I was feeling poetic the other day and started writing stream of consciousness style. I did not write a poem. I wrote two paragraphs, the beginning of something that could maybe, potentially, turn into a short story or book somewhere down the road. Check it out and let me know what you think of it. I wrote this in second-person POV, which is new for me, as I’ve always tried to write in third-person, but that’s what writing is about: exploring new things, getting out of your comfort zone, deleting everything and starting all over again… One disclaimer: I AM NOT SUICIDAL; I’M JUST A WRITER. Sorry. Didn’t mean to yell at you guys but it needed to be said. Anyway, let me know in the comments, or email me, what you think of it. Happy reading!
The Guilt of Being
Sometimes, there’s no answer to the question “Why do you want to die?” in the midst of flashbacks that act like your own personal time machine, whisking you away, back to the place of horror, fear, abuse, and panic attacks in a church bathroom that leave you wondering if it’s actually possible for your heart to beat out of your chest cavity and onto the cold marble floor, or if your stomach could vomit up the nothingness you feel inside. You are plagued by guilt of various degrees. First, the guilt, and fear that always accompanies it, of sitting on the hard floor of a megachurch bathroom stall, leaving a semi-silent memoir of pain as you sit sniffling and, with your hands covering your mouth in a weak attempt of muffling your weeping, so as not to be detected by others trying to relieve themselves, lest they ask what troubles you. Second, the guilt that rises in your inner being because you feel like a spiritual failure. Here you are, in a bathroom stall, instead of out there being part of a congregation worshipping and praising the God who saved you from the pit and redeemed your soul for His name sake. You feel like an anomaly, a broken unworthy mess, for succumbing to your trauma-induced anxiety and having a panic attack instead of having faith in God to save you. Are you even a Christian if you have mental health problems? You’re weak. You should be ashamed of your lack of faith. You don’t belong here. You know they’re lies but they sound like truth, so you bury your face in your hands and scream a muffled, painful woe. When you think you’re all cried out, you venture out of hiding and head towards the sink to wash your face… and a stranger’s kindness forces you back into the bathroom stall to sit and weep again. You don’t belong here.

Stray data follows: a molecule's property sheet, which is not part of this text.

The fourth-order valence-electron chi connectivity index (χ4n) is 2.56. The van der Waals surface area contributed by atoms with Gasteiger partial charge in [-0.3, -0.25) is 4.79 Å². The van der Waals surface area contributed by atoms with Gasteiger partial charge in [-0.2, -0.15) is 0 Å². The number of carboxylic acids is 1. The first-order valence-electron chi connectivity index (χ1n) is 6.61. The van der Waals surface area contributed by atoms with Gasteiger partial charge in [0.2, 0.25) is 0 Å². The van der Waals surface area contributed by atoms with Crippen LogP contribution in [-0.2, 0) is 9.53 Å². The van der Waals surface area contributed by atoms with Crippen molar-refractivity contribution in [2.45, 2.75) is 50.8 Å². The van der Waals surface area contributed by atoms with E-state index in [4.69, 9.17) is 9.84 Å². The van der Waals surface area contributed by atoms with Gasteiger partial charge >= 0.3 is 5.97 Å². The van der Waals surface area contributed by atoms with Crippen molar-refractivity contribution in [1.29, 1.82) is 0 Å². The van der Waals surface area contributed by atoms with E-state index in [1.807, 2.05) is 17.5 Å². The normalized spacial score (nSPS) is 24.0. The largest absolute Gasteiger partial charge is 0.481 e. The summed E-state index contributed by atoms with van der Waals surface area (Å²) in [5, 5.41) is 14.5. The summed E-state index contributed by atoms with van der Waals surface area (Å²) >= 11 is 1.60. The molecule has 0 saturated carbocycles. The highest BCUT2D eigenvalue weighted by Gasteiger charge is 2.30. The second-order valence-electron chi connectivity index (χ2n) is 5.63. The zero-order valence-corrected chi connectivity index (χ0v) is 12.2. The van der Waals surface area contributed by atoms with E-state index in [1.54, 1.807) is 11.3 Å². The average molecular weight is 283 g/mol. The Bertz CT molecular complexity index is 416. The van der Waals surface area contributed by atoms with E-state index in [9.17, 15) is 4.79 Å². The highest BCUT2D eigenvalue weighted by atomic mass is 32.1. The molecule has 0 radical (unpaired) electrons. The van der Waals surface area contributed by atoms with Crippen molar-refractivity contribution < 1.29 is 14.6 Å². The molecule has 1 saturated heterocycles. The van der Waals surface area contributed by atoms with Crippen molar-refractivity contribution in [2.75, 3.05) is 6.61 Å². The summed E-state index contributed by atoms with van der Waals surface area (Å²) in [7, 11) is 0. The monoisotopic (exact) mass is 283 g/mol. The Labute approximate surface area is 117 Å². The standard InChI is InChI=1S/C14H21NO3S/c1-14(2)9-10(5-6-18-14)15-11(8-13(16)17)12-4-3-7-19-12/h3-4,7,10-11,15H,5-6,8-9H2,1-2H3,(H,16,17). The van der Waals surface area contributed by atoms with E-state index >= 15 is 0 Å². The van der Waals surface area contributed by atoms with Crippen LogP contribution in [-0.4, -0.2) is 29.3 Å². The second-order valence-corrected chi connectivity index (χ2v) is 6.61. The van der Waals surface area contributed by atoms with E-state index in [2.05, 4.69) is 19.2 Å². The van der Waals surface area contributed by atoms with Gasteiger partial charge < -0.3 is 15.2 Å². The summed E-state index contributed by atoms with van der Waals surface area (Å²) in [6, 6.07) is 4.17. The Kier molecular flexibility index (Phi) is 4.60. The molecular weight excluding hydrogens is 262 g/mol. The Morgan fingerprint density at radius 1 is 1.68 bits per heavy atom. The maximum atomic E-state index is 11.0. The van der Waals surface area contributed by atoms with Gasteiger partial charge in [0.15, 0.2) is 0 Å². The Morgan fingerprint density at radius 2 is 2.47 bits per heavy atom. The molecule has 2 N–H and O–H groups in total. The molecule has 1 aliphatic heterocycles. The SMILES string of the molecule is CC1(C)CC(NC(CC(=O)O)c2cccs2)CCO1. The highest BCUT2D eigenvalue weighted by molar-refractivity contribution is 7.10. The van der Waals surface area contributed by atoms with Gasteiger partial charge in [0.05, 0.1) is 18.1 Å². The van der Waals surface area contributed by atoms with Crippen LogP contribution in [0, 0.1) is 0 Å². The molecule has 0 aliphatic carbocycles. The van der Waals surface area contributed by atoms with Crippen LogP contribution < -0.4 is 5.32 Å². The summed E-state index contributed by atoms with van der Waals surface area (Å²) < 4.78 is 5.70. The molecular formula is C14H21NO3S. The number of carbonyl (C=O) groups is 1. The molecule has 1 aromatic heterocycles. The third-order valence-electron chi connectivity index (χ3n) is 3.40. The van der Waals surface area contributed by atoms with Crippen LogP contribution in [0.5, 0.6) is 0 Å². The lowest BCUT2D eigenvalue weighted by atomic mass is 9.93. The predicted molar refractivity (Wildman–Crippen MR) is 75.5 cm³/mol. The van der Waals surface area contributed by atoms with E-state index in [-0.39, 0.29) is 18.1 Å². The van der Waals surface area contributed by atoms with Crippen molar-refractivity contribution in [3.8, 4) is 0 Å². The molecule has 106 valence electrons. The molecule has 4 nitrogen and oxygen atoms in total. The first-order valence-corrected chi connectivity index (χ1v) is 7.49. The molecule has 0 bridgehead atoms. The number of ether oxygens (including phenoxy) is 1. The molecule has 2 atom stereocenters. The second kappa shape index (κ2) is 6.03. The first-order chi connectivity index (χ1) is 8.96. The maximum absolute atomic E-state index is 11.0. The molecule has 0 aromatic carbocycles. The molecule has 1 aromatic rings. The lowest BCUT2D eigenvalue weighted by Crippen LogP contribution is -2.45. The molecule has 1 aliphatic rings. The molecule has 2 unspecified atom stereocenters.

Out of desperation, or maybe a need to connect and get out of your own head, you text a friend in a different part of church, knowing she’s focused and listening to some young dude teach about God, and your chest tightens up, as you are the cause of momentary distraction, though she’ll say otherwise. You venture out of the stall—for real this time—and head to where your friend is. You step onto the elevator, mentally admonishing yourself for being so weak and when the doors open, you turn ever so slightly and see the kitchen down below, a whole two floors beneath you. A passive thought of death brushes pass but you pay it no mind, too engrossed in your current pain to contemplate future plans. Once you find your friend, she assesses the situation, asking therapist-like questions that make you squirm but it’s okay because she cares. You know she cares. She assures you that you’re not a burden and for the first time, you believe her. All is well, until later.
Because of different stressors you are currently facing—the hardest of all being Complex PTSD—you fantasize about death and suicide a lot. Like way more than you should. As you and your friend are moments away from boarding the elevator to join the mass of hungry, loquacious, and contemplative congregations down on the first floor, you look over the rail and the thought comes into your head: Jump! but you don’t, not yet. There are too many people in the room and someone might stop you. No, this must wait for the opportune moment. This needs to be foolproof, perfect.